As a Canadian who first came to this country for college in 1961, I have always marveled at some Americans' ability -- as scripture would put it -- to find the splinter in their neighbor's eye while remaining oblivious to the plank in their own. From my college days, I recall especially alarmist reports of mailbox bombings in Quebec at the same time that entire districts of American cities were burning to the ground.
Thus, please excuse my ho-hum response to the editorial of Sept. 17 "Canada's Time of Troubles." I find it consoling for The Post to register concern about Canadians' problems with native claims. But we could hardly say that natives in the United States do not have an "extensive list of land disputes and ... grievances that the government has never got around to resolving."
The Post somehow sees the election of a "socialist" government in Ontario -- Canada's largest province -- as problematic. The Post is wrong on a lot of counts. The new government-party's name is New Democratic Party (NDP), not "Socialist." The NDP is really liberal democratic. The fact that the party formed a government in British Columbia in the early 1970s means that it has not confined its electoral success to the "prairies" as you would have it.
The precursor to the NDP -- the Co-operative Commonwealth Federation -- ran a strong second in the 1944 Ontario election. Indeed, it formed the Official Opposition in Ontario in 1944. This development sparked a major realignment in the Federal Liberal Party, which controlled the government in Ottawa at the time. This opening to the left resulted in the Liberals embracing a national health insurance system as a key element of their own platform. As we all know, Canada's health system has become the envy of many Americans.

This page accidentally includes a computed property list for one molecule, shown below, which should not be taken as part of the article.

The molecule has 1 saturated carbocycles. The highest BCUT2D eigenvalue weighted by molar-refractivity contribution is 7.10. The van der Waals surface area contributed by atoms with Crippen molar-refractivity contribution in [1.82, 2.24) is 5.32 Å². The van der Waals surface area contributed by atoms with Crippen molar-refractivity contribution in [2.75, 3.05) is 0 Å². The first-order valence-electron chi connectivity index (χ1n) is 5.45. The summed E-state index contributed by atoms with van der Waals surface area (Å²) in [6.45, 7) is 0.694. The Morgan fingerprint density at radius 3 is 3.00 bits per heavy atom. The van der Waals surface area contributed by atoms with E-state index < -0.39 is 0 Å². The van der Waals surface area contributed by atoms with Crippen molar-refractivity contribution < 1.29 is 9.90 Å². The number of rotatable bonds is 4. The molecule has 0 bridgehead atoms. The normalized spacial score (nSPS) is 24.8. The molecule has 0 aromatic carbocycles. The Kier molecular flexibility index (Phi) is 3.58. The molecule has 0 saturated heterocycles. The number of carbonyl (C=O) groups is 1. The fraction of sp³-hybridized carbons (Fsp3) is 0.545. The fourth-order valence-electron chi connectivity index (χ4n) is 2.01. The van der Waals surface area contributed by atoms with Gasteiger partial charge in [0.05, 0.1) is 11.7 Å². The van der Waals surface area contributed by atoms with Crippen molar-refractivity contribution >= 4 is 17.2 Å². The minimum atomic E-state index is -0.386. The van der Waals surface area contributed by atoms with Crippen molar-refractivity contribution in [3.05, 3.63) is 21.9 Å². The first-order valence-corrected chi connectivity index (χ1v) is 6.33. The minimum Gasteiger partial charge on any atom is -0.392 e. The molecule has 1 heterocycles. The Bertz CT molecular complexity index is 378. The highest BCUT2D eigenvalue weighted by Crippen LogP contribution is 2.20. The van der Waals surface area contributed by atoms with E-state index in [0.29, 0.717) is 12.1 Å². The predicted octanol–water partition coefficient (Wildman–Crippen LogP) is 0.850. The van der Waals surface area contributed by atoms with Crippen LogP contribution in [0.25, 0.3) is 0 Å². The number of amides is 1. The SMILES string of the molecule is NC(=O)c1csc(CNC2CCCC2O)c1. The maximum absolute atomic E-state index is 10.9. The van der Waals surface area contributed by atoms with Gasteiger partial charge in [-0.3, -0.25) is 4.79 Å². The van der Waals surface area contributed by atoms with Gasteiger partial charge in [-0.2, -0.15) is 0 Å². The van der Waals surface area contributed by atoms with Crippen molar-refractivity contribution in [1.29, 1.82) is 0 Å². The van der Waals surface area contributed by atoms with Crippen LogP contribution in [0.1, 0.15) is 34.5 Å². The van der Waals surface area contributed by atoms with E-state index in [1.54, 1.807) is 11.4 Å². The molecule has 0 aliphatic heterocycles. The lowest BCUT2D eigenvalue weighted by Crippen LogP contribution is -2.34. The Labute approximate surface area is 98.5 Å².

If the more recent NDP victory was so shattering, you might actually have covered the event in a straight news story. I have searched in vain for such an item in The Post.
There are a number of other observations in the editorial that hit somewhat wide of the mark. However, the editorial astounded me most in its dismissive characterization of Brian Mulroney as the prime minister whose popularity has plummeted below Canada's prime rate. I am sorry that you find his leadership "pedestrian." But Canadian leaders have no corner on that market, do they? And the United States has done rather well with Mr. Mulroney -- from the free trade agreement to Canadian participation in the U.S.-led force in the Persian Gulf. The United States would have gotten neither under Lester B. Pearson or Pierre Elliott Trudeau. COLIN CAMPBELL Washington